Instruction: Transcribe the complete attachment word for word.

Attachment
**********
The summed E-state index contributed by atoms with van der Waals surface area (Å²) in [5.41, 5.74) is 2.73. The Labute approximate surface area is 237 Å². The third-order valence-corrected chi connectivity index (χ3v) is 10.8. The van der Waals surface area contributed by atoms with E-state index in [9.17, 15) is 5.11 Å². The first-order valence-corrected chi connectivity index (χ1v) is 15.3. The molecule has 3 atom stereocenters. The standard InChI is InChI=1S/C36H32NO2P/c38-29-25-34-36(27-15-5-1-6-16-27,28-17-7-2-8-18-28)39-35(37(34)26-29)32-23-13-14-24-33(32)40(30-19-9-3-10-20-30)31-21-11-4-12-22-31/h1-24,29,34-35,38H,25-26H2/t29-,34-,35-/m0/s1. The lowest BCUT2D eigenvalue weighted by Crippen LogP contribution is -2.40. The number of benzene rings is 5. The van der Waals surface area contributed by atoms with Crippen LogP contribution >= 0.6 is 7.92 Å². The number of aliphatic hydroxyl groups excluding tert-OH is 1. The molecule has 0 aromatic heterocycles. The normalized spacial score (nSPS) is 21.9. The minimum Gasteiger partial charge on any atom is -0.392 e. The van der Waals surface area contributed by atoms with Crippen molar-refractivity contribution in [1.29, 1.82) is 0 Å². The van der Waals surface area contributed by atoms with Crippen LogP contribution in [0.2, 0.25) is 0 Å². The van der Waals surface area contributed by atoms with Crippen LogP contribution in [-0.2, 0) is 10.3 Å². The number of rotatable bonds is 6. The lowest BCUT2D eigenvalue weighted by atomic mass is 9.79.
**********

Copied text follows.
The summed E-state index contributed by atoms with van der Waals surface area (Å²) in [5.41, 5.74) is 2.73. The Labute approximate surface area is 237 Å². The third-order valence-corrected chi connectivity index (χ3v) is 10.8. The van der Waals surface area contributed by atoms with E-state index in [9.17, 15) is 5.11 Å². The first-order valence-corrected chi connectivity index (χ1v) is 15.3. The molecule has 3 atom stereocenters. The standard InChI is InChI=1S/C36H32NO2P/c38-29-25-34-36(27-15-5-1-6-16-27,28-17-7-2-8-18-28)39-35(37(34)26-29)32-23-13-14-24-33(32)40(30-19-9-3-10-20-30)31-21-11-4-12-22-31/h1-24,29,34-35,38H,25-26H2/t29-,34-,35-/m0/s1. The lowest BCUT2D eigenvalue weighted by Crippen LogP contribution is -2.40. The number of benzene rings is 5. The van der Waals surface area contributed by atoms with Crippen LogP contribution >= 0.6 is 7.92 Å². The number of aliphatic hydroxyl groups excluding tert-OH is 1. The molecule has 0 aromatic heterocycles. The normalized spacial score (nSPS) is 21.9. The minimum Gasteiger partial charge on any atom is -0.392 e. The van der Waals surface area contributed by atoms with Crippen molar-refractivity contribution in [1.29, 1.82) is 0 Å². The van der Waals surface area contributed by atoms with Crippen LogP contribution in [0.2, 0.25) is 0 Å². The van der Waals surface area contributed by atoms with Crippen LogP contribution in [-0.2, 0) is 10.3 Å². The number of rotatable bonds is 6. The lowest BCUT2D eigenvalue weighted by atomic mass is 9.79.